CSS font-size Property Tutorial

In this section, we will learn what the font-size property is and how to use it in CSS.

CSS font-size property

Click here to run the example of font-size property.

CSS font-size Property Definition and Usage

In an HTML document, there are times we want to emphasize a line or a paragraph so that people can see that easily. This is where we can use the `font-size` property.

We use `font-size` property in order to change the size of texts on a page.

Note: the type of font also effects on the final size of that font.

CSS font-size property

In the picture above, all 4 lines have the same font-size but because the type of font is different for each line, some of the lines have slightly different size than the others.

CSS font-size Property Syntax

font-size: medium|xx-small|x-small|small|large|x-large|xx-large|smaller|larger|length|initial|inherit;

CSS font-size Property Value

We can assign two types of value to “font-size” property:

  1. Absolute: these values are fixed and won’t change based on the environment factors in which the page displayed in (like browser’s width or height etc.).

Example:

font-size:16px;

font-size:10mm;

font-size:1cm;

font-size:1in;
  1. Relative: these values are not fixed and they change based on the environment factors in which the page displayed in! For example, if we change a width or height of a browser, the value of the font-size will change as well. Basically, there’s a dependency between relative values and their surrounding environment).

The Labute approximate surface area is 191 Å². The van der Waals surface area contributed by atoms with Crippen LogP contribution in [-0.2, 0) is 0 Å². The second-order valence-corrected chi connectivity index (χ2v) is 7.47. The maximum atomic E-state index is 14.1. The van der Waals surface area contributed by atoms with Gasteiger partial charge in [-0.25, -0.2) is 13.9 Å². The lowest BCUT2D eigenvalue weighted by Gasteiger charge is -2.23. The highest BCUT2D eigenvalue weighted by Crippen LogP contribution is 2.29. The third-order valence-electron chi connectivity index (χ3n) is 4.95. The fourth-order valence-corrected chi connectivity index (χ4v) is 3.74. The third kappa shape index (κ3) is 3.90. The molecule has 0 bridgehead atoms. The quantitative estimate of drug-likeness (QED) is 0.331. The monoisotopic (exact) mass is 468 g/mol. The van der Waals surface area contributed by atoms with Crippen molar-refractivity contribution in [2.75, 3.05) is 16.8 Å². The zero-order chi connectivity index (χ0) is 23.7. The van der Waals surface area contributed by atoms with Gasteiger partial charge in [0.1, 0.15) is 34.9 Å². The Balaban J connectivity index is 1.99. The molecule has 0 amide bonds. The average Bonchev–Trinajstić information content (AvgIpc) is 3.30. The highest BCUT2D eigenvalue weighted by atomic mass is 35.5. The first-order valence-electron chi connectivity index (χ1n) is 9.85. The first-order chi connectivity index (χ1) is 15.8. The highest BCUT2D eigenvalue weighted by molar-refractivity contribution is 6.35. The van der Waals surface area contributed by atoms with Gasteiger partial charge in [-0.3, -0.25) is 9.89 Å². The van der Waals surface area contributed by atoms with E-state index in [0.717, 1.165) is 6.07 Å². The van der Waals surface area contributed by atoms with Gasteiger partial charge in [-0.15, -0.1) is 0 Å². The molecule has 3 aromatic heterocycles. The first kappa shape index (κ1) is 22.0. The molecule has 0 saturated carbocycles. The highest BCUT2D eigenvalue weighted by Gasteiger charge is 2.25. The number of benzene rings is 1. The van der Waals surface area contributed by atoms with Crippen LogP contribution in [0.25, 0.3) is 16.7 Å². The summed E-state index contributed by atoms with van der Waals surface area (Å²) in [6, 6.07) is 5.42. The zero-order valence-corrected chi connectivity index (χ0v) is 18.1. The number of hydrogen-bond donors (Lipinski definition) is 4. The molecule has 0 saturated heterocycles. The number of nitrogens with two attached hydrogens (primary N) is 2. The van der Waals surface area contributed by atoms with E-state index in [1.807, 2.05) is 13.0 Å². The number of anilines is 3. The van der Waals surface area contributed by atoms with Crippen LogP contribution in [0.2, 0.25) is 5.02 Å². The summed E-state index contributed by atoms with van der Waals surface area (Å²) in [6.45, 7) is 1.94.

Example:

font-size: 1em;

font-size:2vh;

font-size:3vw;

Other than using relative and absolute unit values, we can also use a set of keywords as the value of this property:

  • medium: this value sets the size to a medium size. This is the default value.
  • xx-small: this value sets the font-size to a xx-small size.
  • x-small: this value sets the font-size to an extra small size.
  • small: this value sets the font-size to a small size.
  • large: this value sets the font-size to a large size.
  • x-large: this value sets the font-size to an extra-large size.
  • xx-large: this value sets the font-size to a xx-large size.
  • smaller: this value sets the font-size to a size smaller than the parent element.
  • larger: this value sets the font-size to a size larger than the parent element.
  • %: this value sets the font-size to a percentage of the parent element’s current font-size.
  • initial” and “inherit”: the global values could also be used for this property.

Note: font-size property is one of those properties that inherits value from its parent if no explicit value is assigned.

If we don’t explicitly set a value for font-size property, it will inherit its value from its parent element. And if the parent also didn’t set any explicit value, it will inherit font-size value from its parent. If none of the ancestor elements explicitly set the value for the font-size property, the final value will be the one that is set by default for the root element (<html>) which is 16px.

Example: font-size property in CSS

See the Pen font-size property in CSS by Omid Dehghan (@enjoytutorials1) on CodePen.

How Does CSS font-size Property Work?

Note: Although you can create a header using <p> element and change its size using font-size property in order to emphasize it, you SHUOLD always use <h1-h6> if you want to create a header.

This is for SEO reason! Basically, Search Engines look for <h1-h6> when they want to find headers on a page.

So if you want to increase your rank within search engines results, make sure you use <h1-h6> headers.

Example: CSS text size

See the Pen CSS text size by Omid Dehghan (@enjoytutorials1) on CodePen.

Example: change font size in HTML

See the Pen change font size in HTML by Omid Dehghan (@enjoytutorials1) on CodePen.

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